One of my observations is that in the busyness of our lives, we are sometimes lazy about pursuing these kinds of friendships. We have all said to someone, “We should get together” but then never made any real effort to follow through. We all “know” lots of people, but do we “know” anyone? And who “knows” us? Let me suggest that most people want more significant relationships than they actually have. What about scheduling a coffee once a month with one of these friends? For pastors, local ministerial groups can be one of the places where these kinds of relationships are fostered or begun.

My hope is that you are picking this up; I believe there is a need for both positional and relationship accountability. Discernment needs to come at the level of determining how this is done. Church leaders and staff need to know this is for edification, and not interrogation. Leaders need to lead by example.

So perhaps, for those of us in leadership roles who can institute positional accountability, our task is not only to have regular times in which we ask or reflect on specific questions, but also a times to ask others about their relationships. Do you have significant friendship(s) that give you a place to talk about how you are really doing? When was the last time you got together with one of these people?

John Wesley kept a list of questions that he used with a small group. I find his questions are helpful to me as I reflect on my own life, and that he asks some rather astute questions. Perhaps there is something here for you:

1. Am I consciously or unconsciously creating the impression that I am better than I am? In other words, am I a hypocrite?

2. Am I honest in all my acts and words, or do I exaggerate?

3. Do I confidentially pass onto another what was told me in confidence?

4. Am I a slave to dress, friends, work, or habits?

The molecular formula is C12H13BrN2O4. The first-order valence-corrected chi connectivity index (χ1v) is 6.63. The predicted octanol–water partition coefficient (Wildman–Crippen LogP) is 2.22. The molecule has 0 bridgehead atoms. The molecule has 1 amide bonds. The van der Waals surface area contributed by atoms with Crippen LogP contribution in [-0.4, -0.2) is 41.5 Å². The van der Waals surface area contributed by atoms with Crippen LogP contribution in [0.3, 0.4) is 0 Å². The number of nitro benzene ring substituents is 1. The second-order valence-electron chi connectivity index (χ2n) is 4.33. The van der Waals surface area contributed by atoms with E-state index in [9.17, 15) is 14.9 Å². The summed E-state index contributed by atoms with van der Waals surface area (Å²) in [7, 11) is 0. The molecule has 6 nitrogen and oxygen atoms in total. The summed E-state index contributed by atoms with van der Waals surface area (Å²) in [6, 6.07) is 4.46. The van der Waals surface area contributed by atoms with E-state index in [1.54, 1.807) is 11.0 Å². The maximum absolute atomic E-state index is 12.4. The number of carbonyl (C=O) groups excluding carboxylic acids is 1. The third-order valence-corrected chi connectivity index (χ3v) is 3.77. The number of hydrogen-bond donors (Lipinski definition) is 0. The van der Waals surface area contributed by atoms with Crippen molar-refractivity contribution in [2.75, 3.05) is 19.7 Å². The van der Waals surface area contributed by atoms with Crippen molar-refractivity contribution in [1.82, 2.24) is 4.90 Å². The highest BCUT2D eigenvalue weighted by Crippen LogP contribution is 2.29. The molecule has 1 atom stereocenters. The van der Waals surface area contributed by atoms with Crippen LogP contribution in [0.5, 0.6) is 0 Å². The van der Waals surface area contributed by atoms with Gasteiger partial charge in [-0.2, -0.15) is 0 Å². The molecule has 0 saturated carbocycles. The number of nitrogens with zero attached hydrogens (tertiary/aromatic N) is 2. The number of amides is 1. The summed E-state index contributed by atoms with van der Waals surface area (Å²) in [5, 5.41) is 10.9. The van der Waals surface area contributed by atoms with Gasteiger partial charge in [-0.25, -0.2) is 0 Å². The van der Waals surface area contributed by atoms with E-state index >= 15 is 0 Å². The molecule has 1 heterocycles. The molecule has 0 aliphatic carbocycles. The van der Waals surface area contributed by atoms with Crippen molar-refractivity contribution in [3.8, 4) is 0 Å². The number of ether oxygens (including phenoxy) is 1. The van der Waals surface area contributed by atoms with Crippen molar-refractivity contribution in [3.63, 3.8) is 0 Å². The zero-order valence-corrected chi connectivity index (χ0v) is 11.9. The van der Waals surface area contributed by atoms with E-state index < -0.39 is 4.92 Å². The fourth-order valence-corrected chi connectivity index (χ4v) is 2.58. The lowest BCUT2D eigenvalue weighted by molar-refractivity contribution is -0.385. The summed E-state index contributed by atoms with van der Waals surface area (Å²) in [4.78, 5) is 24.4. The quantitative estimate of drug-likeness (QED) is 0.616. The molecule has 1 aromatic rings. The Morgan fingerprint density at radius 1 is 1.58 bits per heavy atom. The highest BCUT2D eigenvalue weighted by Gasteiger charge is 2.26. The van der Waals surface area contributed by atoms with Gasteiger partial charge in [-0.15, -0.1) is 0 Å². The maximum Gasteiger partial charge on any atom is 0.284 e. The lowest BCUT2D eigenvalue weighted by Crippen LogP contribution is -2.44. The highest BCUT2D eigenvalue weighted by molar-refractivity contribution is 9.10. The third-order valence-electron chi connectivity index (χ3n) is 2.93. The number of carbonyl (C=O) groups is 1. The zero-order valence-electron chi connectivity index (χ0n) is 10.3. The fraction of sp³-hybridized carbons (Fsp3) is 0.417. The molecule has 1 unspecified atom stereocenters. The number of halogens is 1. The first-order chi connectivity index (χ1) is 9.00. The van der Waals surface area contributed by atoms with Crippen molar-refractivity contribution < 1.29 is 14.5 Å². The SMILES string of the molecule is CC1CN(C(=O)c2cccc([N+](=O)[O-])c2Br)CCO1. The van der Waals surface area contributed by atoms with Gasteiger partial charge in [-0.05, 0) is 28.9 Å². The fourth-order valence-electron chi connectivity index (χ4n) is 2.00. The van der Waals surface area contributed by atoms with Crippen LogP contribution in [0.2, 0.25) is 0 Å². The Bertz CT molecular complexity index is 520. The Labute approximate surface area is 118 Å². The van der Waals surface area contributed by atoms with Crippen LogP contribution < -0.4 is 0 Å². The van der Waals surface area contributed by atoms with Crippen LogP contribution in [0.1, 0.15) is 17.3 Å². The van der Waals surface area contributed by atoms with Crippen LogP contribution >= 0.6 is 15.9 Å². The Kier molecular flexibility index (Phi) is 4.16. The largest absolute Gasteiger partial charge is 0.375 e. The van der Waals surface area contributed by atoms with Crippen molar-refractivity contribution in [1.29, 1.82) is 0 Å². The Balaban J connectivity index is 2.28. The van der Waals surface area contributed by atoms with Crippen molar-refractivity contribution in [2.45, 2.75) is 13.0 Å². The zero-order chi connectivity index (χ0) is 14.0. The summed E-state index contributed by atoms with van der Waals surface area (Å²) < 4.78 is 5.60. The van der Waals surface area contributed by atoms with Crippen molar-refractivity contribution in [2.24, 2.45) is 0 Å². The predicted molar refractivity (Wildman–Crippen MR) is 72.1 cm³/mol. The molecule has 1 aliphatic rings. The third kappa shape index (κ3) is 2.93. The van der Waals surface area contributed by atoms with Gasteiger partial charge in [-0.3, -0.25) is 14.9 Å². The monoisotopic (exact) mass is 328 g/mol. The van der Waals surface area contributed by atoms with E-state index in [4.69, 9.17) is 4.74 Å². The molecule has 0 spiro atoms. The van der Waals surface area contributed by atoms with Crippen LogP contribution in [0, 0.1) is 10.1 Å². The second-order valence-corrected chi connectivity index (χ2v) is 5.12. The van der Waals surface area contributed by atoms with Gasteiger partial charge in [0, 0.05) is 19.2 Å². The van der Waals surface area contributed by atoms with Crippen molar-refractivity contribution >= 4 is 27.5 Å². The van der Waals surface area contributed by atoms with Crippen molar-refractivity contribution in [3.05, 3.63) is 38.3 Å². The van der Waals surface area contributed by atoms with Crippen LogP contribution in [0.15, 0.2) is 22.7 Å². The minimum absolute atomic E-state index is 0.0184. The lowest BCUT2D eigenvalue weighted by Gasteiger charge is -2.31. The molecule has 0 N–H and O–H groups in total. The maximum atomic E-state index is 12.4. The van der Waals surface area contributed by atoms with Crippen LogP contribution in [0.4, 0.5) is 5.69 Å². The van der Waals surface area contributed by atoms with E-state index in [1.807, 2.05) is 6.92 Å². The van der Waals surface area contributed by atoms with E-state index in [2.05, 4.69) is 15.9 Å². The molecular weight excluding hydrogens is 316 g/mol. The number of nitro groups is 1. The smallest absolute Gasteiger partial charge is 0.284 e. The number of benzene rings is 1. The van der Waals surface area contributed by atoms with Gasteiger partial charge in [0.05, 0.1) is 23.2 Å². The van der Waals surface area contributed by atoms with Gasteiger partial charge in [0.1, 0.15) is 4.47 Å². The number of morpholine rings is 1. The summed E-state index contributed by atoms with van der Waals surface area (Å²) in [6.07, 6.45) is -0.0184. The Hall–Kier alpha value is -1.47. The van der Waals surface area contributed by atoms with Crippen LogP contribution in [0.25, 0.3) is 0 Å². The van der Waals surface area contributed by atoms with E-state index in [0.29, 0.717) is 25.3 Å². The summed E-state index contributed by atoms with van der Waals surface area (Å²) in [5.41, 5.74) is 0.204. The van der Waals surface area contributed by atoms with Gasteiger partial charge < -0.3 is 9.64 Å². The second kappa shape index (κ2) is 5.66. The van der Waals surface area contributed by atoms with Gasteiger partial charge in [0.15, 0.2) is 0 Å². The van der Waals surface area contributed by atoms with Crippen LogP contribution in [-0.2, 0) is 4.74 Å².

5. Am I self-conscious, self-pitying, or self-justifying?

6. Did the Bible live in me today?

7. Do I give it time to speak to me every day?

8. Am I enjoying prayer?

9. When did I last speak to someone about my faith?

10. Do I pray about the money I spend?

11. Do I get to bed on time and get up on time?

12. Do I disobey God in anything?

13. Do I insist upon doing something about which my conscience is uneasy?

14. Am I defeated in any part of my life?

15. Am I jealous, impure, critical, irritable, touchy, or distrustful?

16. How do I spend my spare time?

17. Am I proud?

18. Do I thank God that I am not as other people, especially as the Pharisee who despised the publican?

19. Is there anyone whom I fear, dislike, disown, criticize, hold resentment toward, or disregard? If so, what am I going to do about it?

20. Do I grumble and complain constantly?

21. Is Christ real to me?

As we seek to be God’s people in this broken and needy world, may we walk with honesty and integrity, realizing that we need God’s help, which He often provides in the gift of one another to help us stay the course.

MSR Military Chaplains

Pastor Thomas Henry at One Accord in Edmonton

This regional newsletter is published quarterly within the CBWC’s monthly newsletter, Making Connections. Have a story idea? Email our senior writer, Jenna Hanger: